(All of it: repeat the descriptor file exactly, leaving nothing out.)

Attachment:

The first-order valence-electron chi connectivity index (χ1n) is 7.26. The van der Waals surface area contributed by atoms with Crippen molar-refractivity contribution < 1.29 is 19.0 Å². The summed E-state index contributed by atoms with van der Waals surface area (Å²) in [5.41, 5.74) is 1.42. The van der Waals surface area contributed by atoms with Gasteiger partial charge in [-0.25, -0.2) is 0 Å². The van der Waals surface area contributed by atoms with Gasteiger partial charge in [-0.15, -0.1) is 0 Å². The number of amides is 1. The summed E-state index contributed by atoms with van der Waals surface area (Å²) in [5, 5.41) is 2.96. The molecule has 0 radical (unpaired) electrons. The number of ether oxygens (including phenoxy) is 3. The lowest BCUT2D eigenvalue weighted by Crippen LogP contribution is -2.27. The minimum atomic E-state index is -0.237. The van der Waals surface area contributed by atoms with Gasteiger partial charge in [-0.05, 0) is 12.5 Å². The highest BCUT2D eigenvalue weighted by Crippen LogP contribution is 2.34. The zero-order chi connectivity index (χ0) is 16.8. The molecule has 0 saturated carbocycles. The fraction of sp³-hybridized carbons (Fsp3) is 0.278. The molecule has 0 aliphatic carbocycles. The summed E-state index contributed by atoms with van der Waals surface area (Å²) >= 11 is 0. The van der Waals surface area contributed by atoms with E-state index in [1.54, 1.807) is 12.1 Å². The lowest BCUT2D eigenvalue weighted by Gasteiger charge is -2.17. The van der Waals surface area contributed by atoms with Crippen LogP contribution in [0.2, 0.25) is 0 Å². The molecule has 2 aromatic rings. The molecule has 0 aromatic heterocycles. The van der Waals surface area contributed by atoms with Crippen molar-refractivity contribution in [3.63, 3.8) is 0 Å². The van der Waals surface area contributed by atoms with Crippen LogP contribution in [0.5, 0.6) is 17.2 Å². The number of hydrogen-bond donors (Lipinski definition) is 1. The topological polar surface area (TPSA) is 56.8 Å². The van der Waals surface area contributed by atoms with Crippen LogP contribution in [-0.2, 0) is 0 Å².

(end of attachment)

The first-order valence-electron chi connectivity index (χ1n) is 7.26. The van der Waals surface area contributed by atoms with Crippen molar-refractivity contribution < 1.29 is 19.0 Å². The summed E-state index contributed by atoms with van der Waals surface area (Å²) in [5.41, 5.74) is 1.42. The van der Waals surface area contributed by atoms with Gasteiger partial charge in [-0.25, -0.2) is 0 Å². The van der Waals surface area contributed by atoms with Gasteiger partial charge in [-0.15, -0.1) is 0 Å². The number of amides is 1. The summed E-state index contributed by atoms with van der Waals surface area (Å²) in [5, 5.41) is 2.96. The molecule has 0 radical (unpaired) electrons. The number of ether oxygens (including phenoxy) is 3. The lowest BCUT2D eigenvalue weighted by Crippen LogP contribution is -2.27. The minimum atomic E-state index is -0.237. The van der Waals surface area contributed by atoms with Gasteiger partial charge in [-0.05, 0) is 12.5 Å². The highest BCUT2D eigenvalue weighted by Crippen LogP contribution is 2.34. The zero-order chi connectivity index (χ0) is 16.8. The molecule has 0 saturated carbocycles. The fraction of sp³-hybridized carbons (Fsp3) is 0.278. The molecule has 0 aliphatic carbocycles. The summed E-state index contributed by atoms with van der Waals surface area (Å²) >= 11 is 0. The van der Waals surface area contributed by atoms with E-state index in [1.54, 1.807) is 12.1 Å². The lowest BCUT2D eigenvalue weighted by Gasteiger charge is -2.17. The van der Waals surface area contributed by atoms with Crippen LogP contribution in [0.2, 0.25) is 0 Å². The molecule has 2 aromatic rings. The molecule has 0 aromatic heterocycles. The van der Waals surface area contributed by atoms with Crippen molar-refractivity contribution in [3.63, 3.8) is 0 Å². The van der Waals surface area contributed by atoms with Crippen LogP contribution in [0.5, 0.6) is 17.2 Å². The number of hydrogen-bond donors (Lipinski definition) is 1. The topological polar surface area (TPSA) is 56.8 Å². The van der Waals surface area contributed by atoms with Crippen LogP contribution in [-0.2, 0) is 0 Å².